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Budgies and many other bird species can be struck by one group of parasites that
feeds on dead skin cells: the burrowing mites (Knemidokoptes ssp.). There are
two major varieties that affect different body areas. In budgies, mostly the head is
affected (especially the beak, the cere, and the eyelids). Also the legs and feet can be
affected and in severe cases the area around the bird's vent.
Scaly leg mites
Symptoms of an infestation of Knemidokoptes mutans
Scaly face mites (or burrowing mites)
Symptoms of an infestation of Knemidokoptes pilae
In the early stages, they have the appearance of a bright white deposit that becomes thicker and crustier over time. The upper mandible becomes increasingly cavernous since the burrowing mites dig subtle tunnels (paths). If the skin around the eyes, on the legs or around the vent is also affected, this is accompanied by strong itching. The bird appears restless and is scratching itself perpetually.
If the infestation progresses untreated, serious complications usually occur that are not only extremely painful for the affected bird but often result in its death! In especially serious cases, the mites punctuate the beak so intensely that it ultimately falls off and the bird either has to starve or suffers such an immense blood loss that it dies. It would thus be grossly negligent to not consult a veterinarian if an infestation with burrowing mites is suspected!
Relatively unknown is the fact that not only the beak of budgerigars and other bird species can be destroyed by the burrowing mites but also the cere. Thus the serious consequences that an untreated infestation with burrowing mites is mentioned here with the aid of a case study. The female budgie Happy, shown on the right, has experienced a horrifying tale of woe. Her former owner did not take her to an avian vet even though she looked "strange." Since Happy continued to sit on the perch, ate and chirped occasionally, her former owner did not see any need to take her to the vet. By the time Happy was saved from this poor condition, her cere had been almost completely dissolved by the burrowing mites. The subjacent sensitive areas of the nose, which are normally protected from defilement and blows by the cere, are now lying open. The risk of infection is therefore high and the current owner of the bird has to ensure constantly that Happy doesn't suffer any injuries on the nose. The destroyed cere won't grow again; the bird has only tiny remains of the protective horny skin.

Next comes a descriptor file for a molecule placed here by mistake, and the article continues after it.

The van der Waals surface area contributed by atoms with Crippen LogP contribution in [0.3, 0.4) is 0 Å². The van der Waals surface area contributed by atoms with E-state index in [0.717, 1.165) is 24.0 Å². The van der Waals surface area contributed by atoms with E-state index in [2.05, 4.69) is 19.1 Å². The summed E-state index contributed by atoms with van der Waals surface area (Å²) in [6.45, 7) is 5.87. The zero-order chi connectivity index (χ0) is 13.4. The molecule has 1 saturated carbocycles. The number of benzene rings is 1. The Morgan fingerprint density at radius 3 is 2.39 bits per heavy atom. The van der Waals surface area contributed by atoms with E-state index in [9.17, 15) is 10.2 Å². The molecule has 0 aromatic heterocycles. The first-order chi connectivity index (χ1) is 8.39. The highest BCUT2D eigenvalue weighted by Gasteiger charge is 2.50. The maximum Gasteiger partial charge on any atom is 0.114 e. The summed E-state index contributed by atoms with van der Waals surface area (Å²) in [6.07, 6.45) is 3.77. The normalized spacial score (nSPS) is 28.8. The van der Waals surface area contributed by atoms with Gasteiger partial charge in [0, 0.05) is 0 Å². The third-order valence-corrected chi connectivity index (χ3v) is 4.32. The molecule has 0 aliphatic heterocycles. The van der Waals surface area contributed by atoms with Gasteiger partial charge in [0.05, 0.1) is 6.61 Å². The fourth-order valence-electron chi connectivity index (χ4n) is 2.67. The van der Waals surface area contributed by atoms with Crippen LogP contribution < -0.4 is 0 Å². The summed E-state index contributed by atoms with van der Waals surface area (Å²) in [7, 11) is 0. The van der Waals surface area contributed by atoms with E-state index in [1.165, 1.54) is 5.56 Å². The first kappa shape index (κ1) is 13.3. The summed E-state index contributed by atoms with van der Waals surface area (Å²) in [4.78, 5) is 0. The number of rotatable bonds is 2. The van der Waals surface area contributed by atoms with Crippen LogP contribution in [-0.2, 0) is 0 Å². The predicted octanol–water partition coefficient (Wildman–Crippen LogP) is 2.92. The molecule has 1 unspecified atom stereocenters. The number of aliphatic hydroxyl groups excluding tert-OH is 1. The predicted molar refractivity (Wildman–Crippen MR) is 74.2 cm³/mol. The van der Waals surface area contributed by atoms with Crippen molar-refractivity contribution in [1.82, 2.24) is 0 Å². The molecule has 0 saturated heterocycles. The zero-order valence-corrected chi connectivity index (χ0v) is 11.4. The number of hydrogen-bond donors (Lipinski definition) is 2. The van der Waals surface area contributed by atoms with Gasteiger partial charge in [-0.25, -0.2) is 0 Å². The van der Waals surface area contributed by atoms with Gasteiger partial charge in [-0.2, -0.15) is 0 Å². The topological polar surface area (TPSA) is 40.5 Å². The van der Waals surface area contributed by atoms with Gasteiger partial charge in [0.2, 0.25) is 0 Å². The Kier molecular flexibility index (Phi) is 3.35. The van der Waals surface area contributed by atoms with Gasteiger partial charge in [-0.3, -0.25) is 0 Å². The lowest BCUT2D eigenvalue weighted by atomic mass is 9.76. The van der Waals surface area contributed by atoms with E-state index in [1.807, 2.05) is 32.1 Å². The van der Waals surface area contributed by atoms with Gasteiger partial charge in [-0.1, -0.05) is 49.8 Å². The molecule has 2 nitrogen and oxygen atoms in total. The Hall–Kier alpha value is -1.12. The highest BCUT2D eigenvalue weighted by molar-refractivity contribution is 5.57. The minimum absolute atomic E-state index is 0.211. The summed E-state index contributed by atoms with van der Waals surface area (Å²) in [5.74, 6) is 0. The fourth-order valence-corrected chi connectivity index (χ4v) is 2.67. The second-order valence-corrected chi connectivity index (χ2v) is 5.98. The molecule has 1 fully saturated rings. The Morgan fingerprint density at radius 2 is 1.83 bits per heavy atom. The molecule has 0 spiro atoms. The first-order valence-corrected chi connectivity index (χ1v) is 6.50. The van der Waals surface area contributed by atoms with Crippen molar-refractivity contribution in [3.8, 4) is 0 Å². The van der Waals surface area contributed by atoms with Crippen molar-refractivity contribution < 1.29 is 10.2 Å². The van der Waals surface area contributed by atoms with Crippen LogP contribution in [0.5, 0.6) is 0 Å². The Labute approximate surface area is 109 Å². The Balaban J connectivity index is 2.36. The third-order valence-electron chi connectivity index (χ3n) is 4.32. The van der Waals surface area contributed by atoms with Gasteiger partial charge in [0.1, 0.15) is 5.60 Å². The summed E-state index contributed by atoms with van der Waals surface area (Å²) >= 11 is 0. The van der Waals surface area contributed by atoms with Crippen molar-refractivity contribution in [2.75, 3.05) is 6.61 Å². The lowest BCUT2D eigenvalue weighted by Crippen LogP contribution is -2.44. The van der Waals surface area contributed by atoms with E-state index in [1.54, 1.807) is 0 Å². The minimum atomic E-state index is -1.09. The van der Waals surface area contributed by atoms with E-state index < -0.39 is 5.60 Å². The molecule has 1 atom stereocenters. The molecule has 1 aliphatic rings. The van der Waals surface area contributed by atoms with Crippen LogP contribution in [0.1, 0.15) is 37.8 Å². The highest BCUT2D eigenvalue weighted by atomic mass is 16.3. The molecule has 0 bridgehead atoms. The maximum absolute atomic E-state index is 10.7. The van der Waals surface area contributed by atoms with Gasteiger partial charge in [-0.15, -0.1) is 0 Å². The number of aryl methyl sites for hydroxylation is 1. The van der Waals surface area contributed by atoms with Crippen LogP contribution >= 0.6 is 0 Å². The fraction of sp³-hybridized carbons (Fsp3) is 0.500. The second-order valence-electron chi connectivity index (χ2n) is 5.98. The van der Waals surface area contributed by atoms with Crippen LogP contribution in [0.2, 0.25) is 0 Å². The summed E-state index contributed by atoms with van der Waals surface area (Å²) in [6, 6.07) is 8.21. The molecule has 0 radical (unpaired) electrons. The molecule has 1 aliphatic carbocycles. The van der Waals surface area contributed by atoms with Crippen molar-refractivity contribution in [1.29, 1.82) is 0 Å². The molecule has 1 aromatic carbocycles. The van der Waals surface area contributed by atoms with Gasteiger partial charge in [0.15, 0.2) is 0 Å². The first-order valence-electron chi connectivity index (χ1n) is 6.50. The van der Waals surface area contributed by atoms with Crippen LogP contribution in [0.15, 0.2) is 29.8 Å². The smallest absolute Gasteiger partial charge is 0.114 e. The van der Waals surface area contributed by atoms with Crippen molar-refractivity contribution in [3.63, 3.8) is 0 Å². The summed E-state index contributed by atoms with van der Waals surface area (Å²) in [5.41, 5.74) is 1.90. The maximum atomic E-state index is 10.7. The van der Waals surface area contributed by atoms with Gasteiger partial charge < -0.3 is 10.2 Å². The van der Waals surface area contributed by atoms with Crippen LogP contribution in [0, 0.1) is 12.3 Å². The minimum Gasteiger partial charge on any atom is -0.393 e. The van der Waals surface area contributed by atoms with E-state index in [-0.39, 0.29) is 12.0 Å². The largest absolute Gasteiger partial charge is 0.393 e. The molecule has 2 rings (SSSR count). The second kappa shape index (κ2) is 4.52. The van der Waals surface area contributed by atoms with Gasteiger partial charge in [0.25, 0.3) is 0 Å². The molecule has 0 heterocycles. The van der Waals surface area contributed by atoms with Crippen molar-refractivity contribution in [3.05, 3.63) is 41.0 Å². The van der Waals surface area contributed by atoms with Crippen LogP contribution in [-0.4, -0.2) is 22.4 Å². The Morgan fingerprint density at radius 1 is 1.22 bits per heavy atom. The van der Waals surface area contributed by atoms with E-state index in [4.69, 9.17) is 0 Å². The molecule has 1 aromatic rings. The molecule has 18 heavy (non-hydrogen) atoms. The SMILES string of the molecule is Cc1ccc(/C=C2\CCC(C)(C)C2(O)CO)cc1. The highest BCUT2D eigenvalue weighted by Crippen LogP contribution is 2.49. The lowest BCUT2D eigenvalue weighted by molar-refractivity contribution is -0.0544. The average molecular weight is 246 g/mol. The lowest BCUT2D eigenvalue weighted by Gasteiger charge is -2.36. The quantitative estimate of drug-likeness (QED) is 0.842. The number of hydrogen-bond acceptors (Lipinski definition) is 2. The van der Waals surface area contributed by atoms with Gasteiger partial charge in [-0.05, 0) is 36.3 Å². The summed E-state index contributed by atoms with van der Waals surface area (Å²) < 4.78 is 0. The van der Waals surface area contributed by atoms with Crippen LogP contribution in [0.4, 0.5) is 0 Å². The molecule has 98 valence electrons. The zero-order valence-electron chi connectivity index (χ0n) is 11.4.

Name and synonyms for scaly face mite infestations
In mild cases of burrowing mites, the treatment of the bird with paraffin (also known as paraffin oil and generally available in pharmacies) is deemed sufficient according to many vets and publications. So far, I have experienced a lasting success with this treatment and no further treatment was needed. If only the beak is affected, the upper mandible and the skin in the corner of the beak should be treated according to this procedure for two - or better four - weeks once or twice a day. You should use a fresh cotton swab every time. Please be careful that the bird doesn't swallow paraffin since it would get diarrhoea from it.
The area around the vent and the legs can also be treated with paraffin; the eyes, however, should not be treated by a layperson with this oily substance, since there is a risk that the bird won't be able to see anymore. This treatment should last for at least two or four weeks, even if the crusty plaques fall off after a couple of days. By the way, paraffin suffocates the mites by covering the openings of the tunnels with a thin oily film. Thus the air needed for breathing is taken away from the mites. The treatment has to last for a long time in order to ensure that the freshly hatched mites die as well. There is a risk that there are remaining eggs in the tunnels or on the skin that have not been destroyed by paraffin. It could thus happen that another infestation with burrowing mites occurs some time afterwards.
If the area around the bird's eyes is full of mites, you should definitely take it to a vet. In strong cases, the vet will use a medicine containing the ingredient ivermectin. Some time ago, a drug called Ivomec was usually used. Due to its toxicity, its usage has been discontinued. Nowadays, most vets use a drug called Stronghold. Drops of a drug with the ingredient ivermectin get dribbled onto the neck of the feathered patient ("Spot-on-method") or, in serious cases, are injected via a syringe. When it has been dropped onto the neck, it enters the organism of the bird, accumulates everywhere on the skin and the upper mandible and thus poisons the gluttonous mites.
It has to be mentioned, however, that this poison is not without risk for birds; some wild birds, for example finches, die after being exposed to the tiniest dosage! The organism and the immune system of a bird receiving this treatment generally do not suffer strongly. There remains, however, the risk that the bird dies because of the ivermectin inside its body. Thus you should take the bird to the vet in due time so that the vet doesn't have to use this poison a couple of times because of the seriousness of infestation. In most cases, birds affected by these mites have to be treated twice with a drug containing ivermectin.
Similar disease: beak fungi
German version of this text: Gaby Schulemann-Maier,
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